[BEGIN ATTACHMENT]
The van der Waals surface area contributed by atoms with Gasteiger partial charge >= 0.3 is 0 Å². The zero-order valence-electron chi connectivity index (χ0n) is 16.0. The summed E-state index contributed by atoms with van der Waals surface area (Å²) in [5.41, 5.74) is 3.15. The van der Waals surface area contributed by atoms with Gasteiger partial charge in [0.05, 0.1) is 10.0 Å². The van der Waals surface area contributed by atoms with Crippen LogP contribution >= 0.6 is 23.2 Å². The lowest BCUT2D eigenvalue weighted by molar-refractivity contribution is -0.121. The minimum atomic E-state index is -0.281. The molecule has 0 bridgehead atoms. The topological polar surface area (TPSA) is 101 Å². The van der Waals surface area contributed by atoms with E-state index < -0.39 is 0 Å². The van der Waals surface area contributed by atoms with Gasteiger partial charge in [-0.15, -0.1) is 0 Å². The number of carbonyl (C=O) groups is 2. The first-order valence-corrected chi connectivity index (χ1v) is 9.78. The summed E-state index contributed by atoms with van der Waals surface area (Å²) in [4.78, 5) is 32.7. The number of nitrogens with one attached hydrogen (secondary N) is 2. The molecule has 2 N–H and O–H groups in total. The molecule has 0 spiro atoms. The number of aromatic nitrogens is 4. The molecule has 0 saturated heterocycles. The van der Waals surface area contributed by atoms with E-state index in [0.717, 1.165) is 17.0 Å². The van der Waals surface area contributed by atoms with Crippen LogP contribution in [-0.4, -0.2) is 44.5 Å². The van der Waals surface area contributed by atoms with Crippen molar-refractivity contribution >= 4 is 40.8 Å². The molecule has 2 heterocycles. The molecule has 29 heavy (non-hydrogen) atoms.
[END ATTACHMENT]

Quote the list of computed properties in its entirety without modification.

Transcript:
The van der Waals surface area contributed by atoms with Gasteiger partial charge >= 0.3 is 0 Å². The zero-order valence-electron chi connectivity index (χ0n) is 16.0. The summed E-state index contributed by atoms with van der Waals surface area (Å²) in [5.41, 5.74) is 3.15. The van der Waals surface area contributed by atoms with Gasteiger partial charge in [0.05, 0.1) is 10.0 Å². The van der Waals surface area contributed by atoms with Crippen LogP contribution >= 0.6 is 23.2 Å². The lowest BCUT2D eigenvalue weighted by molar-refractivity contribution is -0.121. The minimum atomic E-state index is -0.281. The molecule has 0 bridgehead atoms. The topological polar surface area (TPSA) is 101 Å². The van der Waals surface area contributed by atoms with E-state index < -0.39 is 0 Å². The van der Waals surface area contributed by atoms with Gasteiger partial charge in [-0.15, -0.1) is 0 Å². The number of carbonyl (C=O) groups is 2. The first-order valence-corrected chi connectivity index (χ1v) is 9.78. The summed E-state index contributed by atoms with van der Waals surface area (Å²) in [4.78, 5) is 32.7. The number of nitrogens with one attached hydrogen (secondary N) is 2. The molecule has 2 N–H and O–H groups in total. The molecule has 0 spiro atoms. The number of aromatic nitrogens is 4. The molecule has 0 saturated heterocycles. The van der Waals surface area contributed by atoms with E-state index in [0.717, 1.165) is 17.0 Å². The van der Waals surface area contributed by atoms with Crippen LogP contribution in [-0.4, -0.2) is 44.5 Å². The van der Waals surface area contributed by atoms with Crippen molar-refractivity contribution >= 4 is 40.8 Å². The molecule has 2 heterocycles. The molecule has 29 heavy (non-hydrogen) atoms.